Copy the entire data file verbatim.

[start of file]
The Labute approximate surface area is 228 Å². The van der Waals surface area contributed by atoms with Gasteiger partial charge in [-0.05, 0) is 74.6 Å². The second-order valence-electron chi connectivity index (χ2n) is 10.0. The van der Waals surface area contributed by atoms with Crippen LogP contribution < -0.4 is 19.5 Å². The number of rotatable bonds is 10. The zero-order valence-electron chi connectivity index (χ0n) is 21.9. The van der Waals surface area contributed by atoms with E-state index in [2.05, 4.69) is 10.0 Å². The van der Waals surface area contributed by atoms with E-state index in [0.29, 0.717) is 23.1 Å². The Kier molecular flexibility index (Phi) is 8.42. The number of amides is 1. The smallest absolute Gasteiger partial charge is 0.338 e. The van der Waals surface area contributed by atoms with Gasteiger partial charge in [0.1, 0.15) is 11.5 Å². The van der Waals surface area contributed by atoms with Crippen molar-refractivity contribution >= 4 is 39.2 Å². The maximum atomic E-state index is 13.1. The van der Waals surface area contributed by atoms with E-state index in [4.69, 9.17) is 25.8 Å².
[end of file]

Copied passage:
The Labute approximate surface area is 228 Å². The van der Waals surface area contributed by atoms with Gasteiger partial charge in [-0.05, 0) is 74.6 Å². The second-order valence-electron chi connectivity index (χ2n) is 10.0. The van der Waals surface area contributed by atoms with Crippen LogP contribution < -0.4 is 19.5 Å². The number of rotatable bonds is 10. The zero-order valence-electron chi connectivity index (χ0n) is 21.9. The van der Waals surface area contributed by atoms with E-state index in [2.05, 4.69) is 10.0 Å². The van der Waals surface area contributed by atoms with E-state index in [0.29, 0.717) is 23.1 Å². The Kier molecular flexibility index (Phi) is 8.42. The number of amides is 1. The smallest absolute Gasteiger partial charge is 0.338 e. The van der Waals surface area contributed by atoms with Gasteiger partial charge in [0.1, 0.15) is 11.5 Å². The van der Waals surface area contributed by atoms with Crippen molar-refractivity contribution >= 4 is 39.2 Å². The maximum atomic E-state index is 13.1. The van der Waals surface area contributed by atoms with E-state index in [4.69, 9.17) is 25.8 Å².